On this picture of the commissioning of the USS North Carolina on 03.05.2008 in Groton the two photonic masts (green) of the boat can be recognized particularly well. Photo: US-Navy (Mass Communication Specialist 3rd Class Kelvin Edwards)

Instead of conventional optical periscopes, the Virginia class has two photonic masts with high-performance cameras, whose data is transmitted to the control room via optical fibres. This means that no major breakthrough through the pressure hull is necessary and the control room no longer necessarily has to be located under the sail.

The heart of the Virginia-class propulsion system is the latest generation of nuclear reactors for submarines with an output of 30 MW. A special feature of these reactors is that the nuclear fuel rods last a submarine’s lifetime and do not have to be replaced at great expense, as is the case with other nuclear submarines. The energy is transferred into the water by means of a pump-jet propulsor instead of a conventional propeller. A major advantage of the pump-jet propulsor is that it is comparatively quiet, since the same propulsion can be generated with considerably fewer revolutions compared to a conventional propeller. The reduced number of revolutions also results in a correspondingly lower risk of particularly noisy cavitation.

Instead of using one or more control yokes, the Virginia class is controlled by a sidestick. In addition, a fully computer-based fly-by-wire control system with fiber optic cables is used.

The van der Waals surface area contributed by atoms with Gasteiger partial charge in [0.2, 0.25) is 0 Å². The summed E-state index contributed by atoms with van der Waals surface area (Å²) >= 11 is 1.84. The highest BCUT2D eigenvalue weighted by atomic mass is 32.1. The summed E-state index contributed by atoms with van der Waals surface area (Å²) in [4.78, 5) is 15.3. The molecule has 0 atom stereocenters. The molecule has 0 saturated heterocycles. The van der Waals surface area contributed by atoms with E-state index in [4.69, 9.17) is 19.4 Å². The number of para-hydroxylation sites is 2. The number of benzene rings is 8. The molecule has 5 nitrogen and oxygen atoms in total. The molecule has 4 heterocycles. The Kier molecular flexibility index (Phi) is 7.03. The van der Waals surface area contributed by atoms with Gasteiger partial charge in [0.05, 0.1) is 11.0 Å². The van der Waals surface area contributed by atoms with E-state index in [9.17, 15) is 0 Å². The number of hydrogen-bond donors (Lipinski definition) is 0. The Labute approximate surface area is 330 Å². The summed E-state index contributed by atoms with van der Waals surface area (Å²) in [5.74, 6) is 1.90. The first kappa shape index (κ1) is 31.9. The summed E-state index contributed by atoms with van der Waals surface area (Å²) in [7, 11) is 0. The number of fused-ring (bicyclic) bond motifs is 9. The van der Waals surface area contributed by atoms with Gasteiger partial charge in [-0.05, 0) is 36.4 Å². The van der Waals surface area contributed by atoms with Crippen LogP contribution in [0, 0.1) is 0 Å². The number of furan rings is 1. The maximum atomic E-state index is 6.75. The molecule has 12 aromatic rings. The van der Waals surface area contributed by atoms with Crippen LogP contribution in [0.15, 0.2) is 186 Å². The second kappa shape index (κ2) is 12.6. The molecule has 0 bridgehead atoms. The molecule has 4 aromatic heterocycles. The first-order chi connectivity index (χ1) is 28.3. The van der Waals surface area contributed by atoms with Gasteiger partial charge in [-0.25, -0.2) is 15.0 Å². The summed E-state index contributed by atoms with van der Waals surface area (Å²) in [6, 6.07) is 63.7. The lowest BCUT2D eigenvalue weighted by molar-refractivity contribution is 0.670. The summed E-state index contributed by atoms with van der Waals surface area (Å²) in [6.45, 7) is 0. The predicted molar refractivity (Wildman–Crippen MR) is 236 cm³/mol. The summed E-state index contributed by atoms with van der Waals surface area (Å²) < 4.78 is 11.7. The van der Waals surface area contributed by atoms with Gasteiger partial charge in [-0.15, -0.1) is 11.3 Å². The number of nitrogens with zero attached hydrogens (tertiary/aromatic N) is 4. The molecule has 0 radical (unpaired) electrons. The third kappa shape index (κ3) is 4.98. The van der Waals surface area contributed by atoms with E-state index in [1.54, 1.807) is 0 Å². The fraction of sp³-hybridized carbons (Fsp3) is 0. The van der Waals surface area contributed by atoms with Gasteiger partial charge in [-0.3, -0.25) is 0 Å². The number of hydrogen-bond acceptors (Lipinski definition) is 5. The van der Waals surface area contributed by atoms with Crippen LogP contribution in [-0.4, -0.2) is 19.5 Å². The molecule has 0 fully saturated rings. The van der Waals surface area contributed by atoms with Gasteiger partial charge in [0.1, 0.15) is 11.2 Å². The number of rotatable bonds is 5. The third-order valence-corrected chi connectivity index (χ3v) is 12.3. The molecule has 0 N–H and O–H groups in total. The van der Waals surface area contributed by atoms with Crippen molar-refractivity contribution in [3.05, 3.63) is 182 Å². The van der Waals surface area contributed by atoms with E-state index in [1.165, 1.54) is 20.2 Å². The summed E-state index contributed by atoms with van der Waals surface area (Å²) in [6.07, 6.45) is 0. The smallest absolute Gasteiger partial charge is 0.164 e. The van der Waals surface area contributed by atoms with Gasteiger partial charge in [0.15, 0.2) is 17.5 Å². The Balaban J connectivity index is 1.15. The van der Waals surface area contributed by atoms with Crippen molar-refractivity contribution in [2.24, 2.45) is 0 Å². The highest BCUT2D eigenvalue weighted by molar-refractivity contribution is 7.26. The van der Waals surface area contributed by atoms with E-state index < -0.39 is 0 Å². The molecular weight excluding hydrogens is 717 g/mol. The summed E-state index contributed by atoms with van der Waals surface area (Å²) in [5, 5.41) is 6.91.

Constantly modernized and kept up to date, the Virginia class is to remain in service until after 2060.

A X-Box controller

In many media, for which the commissioning of a new U.S. Navy submarine was certainly not worth reporting, the event was mentioned by the fact that input devices for a computer game console of the U.S. company Microsoft – commonly X-Box controllers – were used to control the boat’s photonic masts. This is not only a particularly vivid example of the use of parts from civil series production to save costs, in fact these input devices for computer games have also proven to be more practical on board than the joysticks used so far. According to the commander, many crew members were already familiar with it from their private lives. The author also uses one of these X-Box controllers on his private PC and can only agree with the opinion of the US Navy that it is a particularly practical, sophisticated and robust input device.

The military, here the US Navy, uses input devices for video games – this technology transfer also goes the other way around. The computer flight simulation enthusiast can purchase an absolutely authentic replica of the Fairchild-Republic A-10 Thunderbolt control stick, which can be connected to his home PC to indulge his hobby. This is relatively expensive, but impresses with its excellent workmanship and handling.